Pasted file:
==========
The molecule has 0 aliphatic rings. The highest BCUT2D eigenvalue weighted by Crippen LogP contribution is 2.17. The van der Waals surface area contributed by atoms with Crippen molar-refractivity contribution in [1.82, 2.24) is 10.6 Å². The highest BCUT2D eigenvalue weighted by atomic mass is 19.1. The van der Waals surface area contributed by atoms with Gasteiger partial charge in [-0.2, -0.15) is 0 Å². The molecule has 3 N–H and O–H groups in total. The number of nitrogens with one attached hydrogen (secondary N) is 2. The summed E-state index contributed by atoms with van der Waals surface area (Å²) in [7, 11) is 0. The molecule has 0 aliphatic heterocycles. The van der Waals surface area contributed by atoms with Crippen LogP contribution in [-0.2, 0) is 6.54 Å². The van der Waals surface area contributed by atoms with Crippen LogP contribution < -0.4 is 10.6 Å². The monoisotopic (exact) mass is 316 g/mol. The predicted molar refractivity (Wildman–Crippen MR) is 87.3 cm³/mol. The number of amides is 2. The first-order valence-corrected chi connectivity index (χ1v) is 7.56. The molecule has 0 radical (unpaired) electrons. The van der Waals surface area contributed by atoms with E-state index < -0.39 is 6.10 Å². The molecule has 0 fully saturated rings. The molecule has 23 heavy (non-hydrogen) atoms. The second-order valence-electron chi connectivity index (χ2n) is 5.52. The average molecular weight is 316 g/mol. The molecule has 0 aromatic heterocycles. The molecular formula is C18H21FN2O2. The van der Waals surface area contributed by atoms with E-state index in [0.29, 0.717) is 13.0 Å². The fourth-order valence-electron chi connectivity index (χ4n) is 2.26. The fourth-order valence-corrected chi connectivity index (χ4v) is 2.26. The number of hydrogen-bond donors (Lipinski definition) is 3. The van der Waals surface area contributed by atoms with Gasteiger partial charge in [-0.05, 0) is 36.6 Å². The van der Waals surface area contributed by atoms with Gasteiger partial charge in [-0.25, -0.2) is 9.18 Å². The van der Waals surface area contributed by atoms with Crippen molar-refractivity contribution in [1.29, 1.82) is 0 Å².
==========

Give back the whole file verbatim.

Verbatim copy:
The molecule has 0 aliphatic rings. The highest BCUT2D eigenvalue weighted by Crippen LogP contribution is 2.17. The van der Waals surface area contributed by atoms with Crippen molar-refractivity contribution in [1.82, 2.24) is 10.6 Å². The highest BCUT2D eigenvalue weighted by atomic mass is 19.1. The van der Waals surface area contributed by atoms with Gasteiger partial charge in [-0.2, -0.15) is 0 Å². The molecule has 3 N–H and O–H groups in total. The number of nitrogens with one attached hydrogen (secondary N) is 2. The summed E-state index contributed by atoms with van der Waals surface area (Å²) in [7, 11) is 0. The molecule has 0 aliphatic heterocycles. The van der Waals surface area contributed by atoms with Crippen LogP contribution in [-0.2, 0) is 6.54 Å². The van der Waals surface area contributed by atoms with Crippen LogP contribution < -0.4 is 10.6 Å². The monoisotopic (exact) mass is 316 g/mol. The predicted molar refractivity (Wildman–Crippen MR) is 87.3 cm³/mol. The number of amides is 2. The first-order valence-corrected chi connectivity index (χ1v) is 7.56. The molecule has 0 radical (unpaired) electrons. The van der Waals surface area contributed by atoms with E-state index < -0.39 is 6.10 Å². The molecule has 0 fully saturated rings. The molecule has 23 heavy (non-hydrogen) atoms. The second-order valence-electron chi connectivity index (χ2n) is 5.52. The average molecular weight is 316 g/mol. The molecule has 0 aromatic heterocycles. The molecular formula is C18H21FN2O2. The van der Waals surface area contributed by atoms with E-state index in [0.29, 0.717) is 13.0 Å². The fourth-order valence-electron chi connectivity index (χ4n) is 2.26. The fourth-order valence-corrected chi connectivity index (χ4v) is 2.26. The number of hydrogen-bond donors (Lipinski definition) is 3. The van der Waals surface area contributed by atoms with Gasteiger partial charge in [-0.05, 0) is 36.6 Å². The van der Waals surface area contributed by atoms with Gasteiger partial charge in [-0.25, -0.2) is 9.18 Å². The van der Waals surface area contributed by atoms with Crippen molar-refractivity contribution in [1.29, 1.82) is 0 Å².